Tuesday, March 4, 2008

Some Thoughts on another Big Primary Day

by Norman Markowitz

Like many others in other states, I am watching this primary day, hoping for a victory by Senator Obama that will put the nomination within his reach, worried that the Clinton attacks will make it harder to achieve the victory in November that is necessary to begin to reverse the ideological and institutional reaction that has characterized U.S. government policy since the Reagan administration.

I would say to Hillary Clinton and her supporters – lay off Barack Obama if you are serious about defeating the Republican right. Advance a program that will appeal to the progressive core constituencies of the Democratic party who are voting for Senator Obama if you wish to compete with him, rather than talking like a backroom politician, mocking his appeal to peoples highest aspirations as naively "looking to the heavens" (portraying him in essence as an African American minister preaching to the already converted, which I consider to be coded racism).

If you somehow manage to win the nomination, I and millions of others who are supporting Senator Obama both because we feel that he is better than you on the issues and (I speak for myself) also because many understand that his election will in itself represent a huge victory against the ideological and institutional racism that has more than any other factor undermined democracy and social justice throughout U.S. history, will support you against McCain. But what you are doing now will hurt both the Democratic party's chances and yours in the general election.

This isn't based, as New York Times oped columnist Paul Krugman suggested recently, on some irrational hostility to the Clintons similar to the hostility the right had to them in 1990s. I have no interest in Bill Clinton's extra marital affairs and regard the Republicans use of those affairs to try to impeach him as the greatest farce in American political history. I am not upset that he smoked marijuana (I wouldn't even care if he inhaled) or didn't serve in the Vietnam War.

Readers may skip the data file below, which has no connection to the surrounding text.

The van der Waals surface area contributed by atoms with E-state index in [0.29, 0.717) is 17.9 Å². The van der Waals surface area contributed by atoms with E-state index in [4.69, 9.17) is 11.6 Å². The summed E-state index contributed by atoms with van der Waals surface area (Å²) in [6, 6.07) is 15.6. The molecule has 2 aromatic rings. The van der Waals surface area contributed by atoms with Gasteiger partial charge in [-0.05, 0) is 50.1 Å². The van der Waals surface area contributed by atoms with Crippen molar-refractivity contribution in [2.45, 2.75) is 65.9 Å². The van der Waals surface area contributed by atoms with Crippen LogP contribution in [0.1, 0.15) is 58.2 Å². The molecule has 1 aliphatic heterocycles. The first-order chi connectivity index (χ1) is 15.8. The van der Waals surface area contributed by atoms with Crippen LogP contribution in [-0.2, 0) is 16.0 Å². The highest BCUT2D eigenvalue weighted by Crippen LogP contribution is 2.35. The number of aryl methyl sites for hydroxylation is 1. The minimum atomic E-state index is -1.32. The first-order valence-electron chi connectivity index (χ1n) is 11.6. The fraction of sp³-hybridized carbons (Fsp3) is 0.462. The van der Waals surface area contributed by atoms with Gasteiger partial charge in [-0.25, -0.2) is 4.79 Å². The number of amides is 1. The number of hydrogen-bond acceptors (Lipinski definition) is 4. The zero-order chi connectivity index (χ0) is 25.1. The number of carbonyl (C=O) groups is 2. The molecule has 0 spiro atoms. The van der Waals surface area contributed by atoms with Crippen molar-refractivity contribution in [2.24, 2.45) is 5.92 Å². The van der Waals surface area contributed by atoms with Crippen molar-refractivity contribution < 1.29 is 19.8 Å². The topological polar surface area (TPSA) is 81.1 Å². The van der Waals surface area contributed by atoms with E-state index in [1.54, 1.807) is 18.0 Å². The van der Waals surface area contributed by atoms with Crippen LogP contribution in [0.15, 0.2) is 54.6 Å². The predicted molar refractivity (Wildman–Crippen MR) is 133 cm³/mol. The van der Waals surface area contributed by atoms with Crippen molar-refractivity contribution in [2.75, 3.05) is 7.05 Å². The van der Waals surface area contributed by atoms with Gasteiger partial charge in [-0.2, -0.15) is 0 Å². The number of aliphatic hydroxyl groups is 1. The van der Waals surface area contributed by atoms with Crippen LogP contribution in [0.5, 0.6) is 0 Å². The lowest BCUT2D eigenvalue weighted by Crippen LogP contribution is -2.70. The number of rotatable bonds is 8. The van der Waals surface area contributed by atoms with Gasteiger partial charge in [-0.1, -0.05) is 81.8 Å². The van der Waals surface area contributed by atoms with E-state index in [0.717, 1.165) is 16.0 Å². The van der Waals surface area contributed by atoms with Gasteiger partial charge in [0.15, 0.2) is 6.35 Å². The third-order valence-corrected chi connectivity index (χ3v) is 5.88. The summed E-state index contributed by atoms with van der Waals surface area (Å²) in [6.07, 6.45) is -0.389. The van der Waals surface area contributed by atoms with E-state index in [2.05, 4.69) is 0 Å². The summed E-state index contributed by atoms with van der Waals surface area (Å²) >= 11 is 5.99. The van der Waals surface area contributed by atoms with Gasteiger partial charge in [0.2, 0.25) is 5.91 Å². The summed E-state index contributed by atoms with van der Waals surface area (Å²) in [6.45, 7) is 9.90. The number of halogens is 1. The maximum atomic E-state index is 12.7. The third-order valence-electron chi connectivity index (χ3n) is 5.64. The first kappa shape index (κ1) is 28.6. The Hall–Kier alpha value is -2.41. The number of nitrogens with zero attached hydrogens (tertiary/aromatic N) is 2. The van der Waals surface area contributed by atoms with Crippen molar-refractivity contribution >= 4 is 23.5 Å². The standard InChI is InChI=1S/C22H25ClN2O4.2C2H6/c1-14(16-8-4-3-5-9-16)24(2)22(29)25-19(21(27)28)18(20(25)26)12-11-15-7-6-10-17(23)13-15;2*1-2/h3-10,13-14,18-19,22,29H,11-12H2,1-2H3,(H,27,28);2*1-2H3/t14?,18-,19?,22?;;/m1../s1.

I am upset that his major domestic accomplishment was NAFTA, as should be the people in Ohio and other urban industrial states. I am upset that he worked with the Republican Right to destroy Aid to Families with Dependant Children, the New Deal 1935 program that was the foundation of federal welfare. I as an historian consider him to be the most conservative and from a progessive perspective ineffective Democratic president of the 20th century. Those are the reasons why I dislike Bill Clinton, and they have nothing to do with the "culture war" issues of the right or their fantasy that Bill and Hillary Clinton were socialist oriented radicals.

I hope to participate in an Obama presidential campaign in the Fall and like millions of others, I hope that today will bring that campaign closer. If it doesn't I hope the Clinton campaign will begin seriously to address the issues of millions of progressive voters whom the Democratic party will need to win, not only as voters voting for the lesser of two evils, but as activists believing that they are advancing a positive good.

No comments: